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The SEC Alerts Advisers and Brokers to Key Identity Theft Prevention and Regulation Best Interest Compliance Issues

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The U.S. Securities and Exchange Commission (the “SEC”) recently highlighted certain key compliance risks stemming from SEC regulations governing identity theft prevention, conflicts of interest and disclosure obligations, among other issues. Specifically, on December 5, 2022, the SEC’s Division of Examinations (“Exams”) published a Risk Alert that provides guidance to broker-dealers and investment advisers on reviewing and enhancing their compliance programs related to identity theft prevention under Regulation S-ID. Subsequently, on January 30, 2023, Exams published a Risk Alert that provides guidance to broker-dealers on evaluating and improving their compliance with Regulation Best Interest (“Reg B-I”). 

Each Risk Alert highlights observations of non-compliance and provides notice that the SEC Exams staff are serious about Regulation S-ID and Reg B-I compliance. As is typical, once the SEC has provided guidance to the industry, identified risk areas are further incorporated into future examinations. Where the Exams staff continues to find non-compliance among registrants, enforcement investigations are likely to follow. Accordingly, to ensure compliance and mitigate associated regulatory risks, broker-dealers and investment advisers should review their practices, policies, and procedures with respect to Regulation S-ID and Reg B-I to address the compliance issues identified in the recent Risk Alerts. 

Regulation S-ID Compliance Deficiencies

Regulation S-ID, which went into effect in 2013, is intended to protect customers from identity theft by requiring broker-dealers and investment advisers to develop, implement, and administer a written identity theft prevention program. Programs must be reasonably designed to detect, prevent, and mitigate identity theft in connection with the opening of a covered account or any existing covered account. 

On December 5, 2022, Exams published a Risk Alert to notify broker-dealers and investment advisers of various deficiencies Exams found while conducting examinations for compliance with Regulation S-ID. These findings included deficient practices, policies, and procedures regarding the development and implementation of an identity theft prevention program.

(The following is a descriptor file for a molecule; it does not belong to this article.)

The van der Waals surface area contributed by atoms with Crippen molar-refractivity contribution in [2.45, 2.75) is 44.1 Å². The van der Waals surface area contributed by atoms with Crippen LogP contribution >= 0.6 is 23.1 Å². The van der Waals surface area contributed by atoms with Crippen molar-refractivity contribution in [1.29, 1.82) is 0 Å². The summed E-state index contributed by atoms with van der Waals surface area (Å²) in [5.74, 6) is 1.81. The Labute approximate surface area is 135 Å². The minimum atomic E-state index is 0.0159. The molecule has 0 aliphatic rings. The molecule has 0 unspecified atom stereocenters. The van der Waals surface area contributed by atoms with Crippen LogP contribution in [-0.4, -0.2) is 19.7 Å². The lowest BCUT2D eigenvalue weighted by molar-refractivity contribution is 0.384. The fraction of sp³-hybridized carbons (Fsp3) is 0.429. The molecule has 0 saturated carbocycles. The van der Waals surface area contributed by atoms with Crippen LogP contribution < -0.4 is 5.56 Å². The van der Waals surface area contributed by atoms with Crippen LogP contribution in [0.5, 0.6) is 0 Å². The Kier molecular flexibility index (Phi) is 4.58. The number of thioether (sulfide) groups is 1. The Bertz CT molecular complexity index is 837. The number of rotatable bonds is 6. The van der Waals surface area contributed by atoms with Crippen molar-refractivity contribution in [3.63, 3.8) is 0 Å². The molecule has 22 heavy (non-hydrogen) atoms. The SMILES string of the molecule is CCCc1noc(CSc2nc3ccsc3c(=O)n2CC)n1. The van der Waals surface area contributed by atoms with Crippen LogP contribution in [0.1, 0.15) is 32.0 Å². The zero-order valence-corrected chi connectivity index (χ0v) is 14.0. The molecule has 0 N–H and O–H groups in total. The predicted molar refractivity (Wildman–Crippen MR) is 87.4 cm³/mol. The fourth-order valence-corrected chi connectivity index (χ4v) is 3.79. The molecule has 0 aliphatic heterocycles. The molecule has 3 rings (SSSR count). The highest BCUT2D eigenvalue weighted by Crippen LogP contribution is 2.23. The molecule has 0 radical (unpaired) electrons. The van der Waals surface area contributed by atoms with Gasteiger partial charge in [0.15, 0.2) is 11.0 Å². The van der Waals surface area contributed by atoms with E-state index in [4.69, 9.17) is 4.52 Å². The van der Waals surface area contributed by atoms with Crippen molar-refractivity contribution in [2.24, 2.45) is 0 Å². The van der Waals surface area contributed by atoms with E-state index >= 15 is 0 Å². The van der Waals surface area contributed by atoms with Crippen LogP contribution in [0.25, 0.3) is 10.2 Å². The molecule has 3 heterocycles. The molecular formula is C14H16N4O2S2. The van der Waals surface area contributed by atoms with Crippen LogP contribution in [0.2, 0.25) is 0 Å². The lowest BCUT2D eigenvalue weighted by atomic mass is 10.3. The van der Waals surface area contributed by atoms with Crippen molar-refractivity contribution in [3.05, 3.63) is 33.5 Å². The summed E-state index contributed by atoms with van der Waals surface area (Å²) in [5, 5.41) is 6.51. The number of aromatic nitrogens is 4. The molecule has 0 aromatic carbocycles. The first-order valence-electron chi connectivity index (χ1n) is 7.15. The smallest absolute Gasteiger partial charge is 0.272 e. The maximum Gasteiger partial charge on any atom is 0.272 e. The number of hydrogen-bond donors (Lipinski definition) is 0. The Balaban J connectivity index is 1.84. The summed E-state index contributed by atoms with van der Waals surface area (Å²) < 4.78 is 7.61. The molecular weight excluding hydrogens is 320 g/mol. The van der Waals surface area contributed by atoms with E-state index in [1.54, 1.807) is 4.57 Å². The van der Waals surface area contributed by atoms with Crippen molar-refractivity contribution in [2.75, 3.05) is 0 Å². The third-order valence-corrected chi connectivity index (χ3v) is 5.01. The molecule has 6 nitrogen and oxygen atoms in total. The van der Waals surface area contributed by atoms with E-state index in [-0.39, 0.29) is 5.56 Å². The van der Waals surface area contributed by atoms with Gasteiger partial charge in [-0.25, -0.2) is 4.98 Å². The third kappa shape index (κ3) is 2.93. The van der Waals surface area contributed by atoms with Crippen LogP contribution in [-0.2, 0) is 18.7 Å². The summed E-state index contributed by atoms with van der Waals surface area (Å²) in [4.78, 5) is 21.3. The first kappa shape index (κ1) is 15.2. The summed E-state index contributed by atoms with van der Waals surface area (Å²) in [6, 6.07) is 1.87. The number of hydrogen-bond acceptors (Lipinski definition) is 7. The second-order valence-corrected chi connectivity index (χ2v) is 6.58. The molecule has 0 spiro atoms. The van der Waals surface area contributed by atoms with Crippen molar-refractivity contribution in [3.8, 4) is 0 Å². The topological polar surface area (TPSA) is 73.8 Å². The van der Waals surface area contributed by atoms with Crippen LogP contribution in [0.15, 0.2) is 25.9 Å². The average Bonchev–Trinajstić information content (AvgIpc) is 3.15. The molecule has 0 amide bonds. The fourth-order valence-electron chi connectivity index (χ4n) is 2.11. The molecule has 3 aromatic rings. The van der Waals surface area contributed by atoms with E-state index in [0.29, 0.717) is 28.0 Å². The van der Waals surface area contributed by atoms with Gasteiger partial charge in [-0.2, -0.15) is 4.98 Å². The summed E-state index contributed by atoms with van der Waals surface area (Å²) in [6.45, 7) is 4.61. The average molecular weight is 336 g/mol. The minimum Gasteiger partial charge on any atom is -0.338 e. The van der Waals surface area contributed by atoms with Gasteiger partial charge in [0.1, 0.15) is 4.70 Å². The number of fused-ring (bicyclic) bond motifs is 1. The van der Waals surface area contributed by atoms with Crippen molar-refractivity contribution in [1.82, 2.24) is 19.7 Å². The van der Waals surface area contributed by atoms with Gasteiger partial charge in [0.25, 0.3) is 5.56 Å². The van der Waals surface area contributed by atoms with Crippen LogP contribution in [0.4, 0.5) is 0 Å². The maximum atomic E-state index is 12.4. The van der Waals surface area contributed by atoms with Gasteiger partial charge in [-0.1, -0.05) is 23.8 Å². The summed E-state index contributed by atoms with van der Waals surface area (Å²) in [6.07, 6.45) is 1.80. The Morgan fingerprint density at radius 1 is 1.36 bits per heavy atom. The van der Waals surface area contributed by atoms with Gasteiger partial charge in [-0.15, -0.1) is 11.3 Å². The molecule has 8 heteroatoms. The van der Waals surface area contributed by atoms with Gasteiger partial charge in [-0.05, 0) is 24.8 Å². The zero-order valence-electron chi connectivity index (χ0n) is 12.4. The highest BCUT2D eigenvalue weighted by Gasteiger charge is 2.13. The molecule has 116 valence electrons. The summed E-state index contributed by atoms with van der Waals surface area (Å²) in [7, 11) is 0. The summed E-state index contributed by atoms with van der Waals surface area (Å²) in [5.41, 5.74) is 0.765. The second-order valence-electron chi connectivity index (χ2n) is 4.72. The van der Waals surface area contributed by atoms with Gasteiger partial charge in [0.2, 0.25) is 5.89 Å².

Exams noted that several firms failed to identify their covered accounts. Of those that did initially identify their covered accounts, certain firms failed to conduct periodic assessments to identify all categories or new types of accounts that were covered accounts. It was common for online accounts, retirement accounts, and other special purpose accounts to be omitted. While several firms did periodically identify covered accounts, the process often did not include a risk assessment that considered the methods provided for opening, maintaining, closing, and accessing different types of covered accounts or the firm’s previous experiences with identity theft. Without the risk assessment, firms’ abilities to develop controls relevant to their red flags were impacted. 

Exams also observed several insufficient Regulation S-ID Programs (“Programs”). Many firms established generic Programs that were not tailored to or appropriate for their business model. In some cases, firms used an incomplete, fill-in-the-blanks template. Other firms simply restated the regulation’s requirements without including processes for compliance. Some firms represented to staff that other policies and procedures constituted the firm’s process for detecting, preventing, and mitigating identity theft, but those procedures had not been incorporated directly or by reference into the Program. 

The Exams Risk Alert further found that many Programs did not cover all the required elements of Regulation S-ID, including the identification of red flags for identity theft. Certain firms failed to identify red flags specific to their covered accounts by listing general examples of red flags from Appendix A of Regulation S-ID. Many firms either did not have a process or did not follow existing procedures to evaluate their experiences with identity theft to determine if any red flags should be added to their Programs. There were also Programs that used generic language for identifying, detecting, responding to, and updating red flags, but did not include any actual red flags identified by the firm. The Exams Risk Alert stated the Programs were “merely policy statements without any actionable procedures.”